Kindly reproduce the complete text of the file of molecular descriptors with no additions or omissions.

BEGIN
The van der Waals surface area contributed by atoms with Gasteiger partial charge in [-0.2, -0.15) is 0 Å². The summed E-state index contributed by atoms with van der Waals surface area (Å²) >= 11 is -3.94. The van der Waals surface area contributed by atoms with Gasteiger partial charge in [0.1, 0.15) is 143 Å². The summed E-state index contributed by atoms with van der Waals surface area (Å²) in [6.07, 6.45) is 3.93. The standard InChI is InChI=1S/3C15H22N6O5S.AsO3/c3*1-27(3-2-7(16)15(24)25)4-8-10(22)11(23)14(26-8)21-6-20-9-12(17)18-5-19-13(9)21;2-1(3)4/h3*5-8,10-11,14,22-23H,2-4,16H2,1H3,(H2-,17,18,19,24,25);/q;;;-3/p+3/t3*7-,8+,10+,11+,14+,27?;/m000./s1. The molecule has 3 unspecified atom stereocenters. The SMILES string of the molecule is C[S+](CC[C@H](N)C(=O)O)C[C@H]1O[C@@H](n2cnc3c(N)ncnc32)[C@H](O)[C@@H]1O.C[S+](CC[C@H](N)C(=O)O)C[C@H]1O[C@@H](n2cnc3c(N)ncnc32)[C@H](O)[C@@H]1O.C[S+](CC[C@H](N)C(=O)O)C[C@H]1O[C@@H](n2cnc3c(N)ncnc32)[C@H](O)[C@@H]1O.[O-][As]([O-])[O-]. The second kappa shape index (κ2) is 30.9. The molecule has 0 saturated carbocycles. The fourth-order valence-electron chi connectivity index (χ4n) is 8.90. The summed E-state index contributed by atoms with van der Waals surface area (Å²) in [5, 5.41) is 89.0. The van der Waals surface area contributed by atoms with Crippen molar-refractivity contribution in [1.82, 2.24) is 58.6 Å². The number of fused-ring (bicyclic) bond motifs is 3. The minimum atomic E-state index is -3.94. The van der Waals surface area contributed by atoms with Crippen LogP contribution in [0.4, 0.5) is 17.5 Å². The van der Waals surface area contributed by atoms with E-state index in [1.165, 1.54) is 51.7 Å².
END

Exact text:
The van der Waals surface area contributed by atoms with Gasteiger partial charge in [-0.2, -0.15) is 0 Å². The summed E-state index contributed by atoms with van der Waals surface area (Å²) >= 11 is -3.94. The van der Waals surface area contributed by atoms with Gasteiger partial charge in [0.1, 0.15) is 143 Å². The summed E-state index contributed by atoms with van der Waals surface area (Å²) in [6.07, 6.45) is 3.93. The standard InChI is InChI=1S/3C15H22N6O5S.AsO3/c3*1-27(3-2-7(16)15(24)25)4-8-10(22)11(23)14(26-8)21-6-20-9-12(17)18-5-19-13(9)21;2-1(3)4/h3*5-8,10-11,14,22-23H,2-4,16H2,1H3,(H2-,17,18,19,24,25);/q;;;-3/p+3/t3*7-,8+,10+,11+,14+,27?;/m000./s1. The molecule has 3 unspecified atom stereocenters. The SMILES string of the molecule is C[S+](CC[C@H](N)C(=O)O)C[C@H]1O[C@@H](n2cnc3c(N)ncnc32)[C@H](O)[C@@H]1O.C[S+](CC[C@H](N)C(=O)O)C[C@H]1O[C@@H](n2cnc3c(N)ncnc32)[C@H](O)[C@@H]1O.C[S+](CC[C@H](N)C(=O)O)C[C@H]1O[C@@H](n2cnc3c(N)ncnc32)[C@H](O)[C@@H]1O.[O-][As]([O-])[O-]. The second kappa shape index (κ2) is 30.9. The molecule has 0 saturated carbocycles. The fourth-order valence-electron chi connectivity index (χ4n) is 8.90. The summed E-state index contributed by atoms with van der Waals surface area (Å²) in [5, 5.41) is 89.0. The van der Waals surface area contributed by atoms with Crippen molar-refractivity contribution in [1.82, 2.24) is 58.6 Å². The number of fused-ring (bicyclic) bond motifs is 3. The minimum atomic E-state index is -3.94. The van der Waals surface area contributed by atoms with Crippen LogP contribution in [0.4, 0.5) is 17.5 Å². The van der Waals surface area contributed by atoms with E-state index in [1.165, 1.54) is 51.7 Å².